Saturday, July 4, 2009

No plans for e-book computers


KUALA LUMPUR: There are no plans by the Education Ministry to emulate the Terengganu government's move of providing e-book computers for students.

Director-general of Education Datuk Alimuddin Mohd Dom said such a move would be too expensive to apply in other states as there are five million students nationwide.

"Although the programme is a good initiative, we need the funds for other development projects such as boosting infrastructure in rural areas," he said.

Alimuddin said the ministry would have to evaluate the effectiveness of the programme for at least two years first before deciding.

"I am aware that schools in developed countries are using this method as a step towards exposing their students to information technology but it can be difficult to monitor," he added.
National Union of the Teaching Profession (NUTP) secretary-general Lok Yim Pheng agreed.

"The money can be better utilised to improve facilities in rural schools ," she said.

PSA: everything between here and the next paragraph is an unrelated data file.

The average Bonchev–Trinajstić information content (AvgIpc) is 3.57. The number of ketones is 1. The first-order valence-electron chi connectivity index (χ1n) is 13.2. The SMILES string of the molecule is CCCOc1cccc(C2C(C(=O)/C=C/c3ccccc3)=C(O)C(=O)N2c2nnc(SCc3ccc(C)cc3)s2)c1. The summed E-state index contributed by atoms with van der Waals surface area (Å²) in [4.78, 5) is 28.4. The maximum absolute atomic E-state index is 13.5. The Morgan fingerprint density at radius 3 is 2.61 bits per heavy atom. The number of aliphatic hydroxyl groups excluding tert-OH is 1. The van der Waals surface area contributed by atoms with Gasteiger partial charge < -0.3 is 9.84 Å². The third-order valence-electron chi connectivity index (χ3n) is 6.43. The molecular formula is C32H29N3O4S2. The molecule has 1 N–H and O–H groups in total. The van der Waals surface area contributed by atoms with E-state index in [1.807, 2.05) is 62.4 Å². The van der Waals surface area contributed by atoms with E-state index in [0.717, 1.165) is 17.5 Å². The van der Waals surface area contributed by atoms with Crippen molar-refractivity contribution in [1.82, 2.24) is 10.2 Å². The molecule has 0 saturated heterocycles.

Lok said it would also be difficult for teachers to monitor what sort of content the students would be downloading in the computer notebooks.

"They are definitely advantageous to the programme but what is more worrying is everything and anything is very accessible in cyberspace," she said.

Lok stressed the need to look after the welfare of teachers before efforts to improve the quality of education could take place.

For University Malaysia Perlis Environmental Engineering faculty dean Dr Khairul Nizar Ismail the programme is much more suited for secondary school students.

The e-book programme, is aimed at giving information and communications technology exposure to students as well as to lighten their schoolbags.

The Dewan Bahasa dan Pustaka provides the digital textbooks installed in the laptop, but recently there have been reports of students downloading songs as well as unsavoury materials.NST

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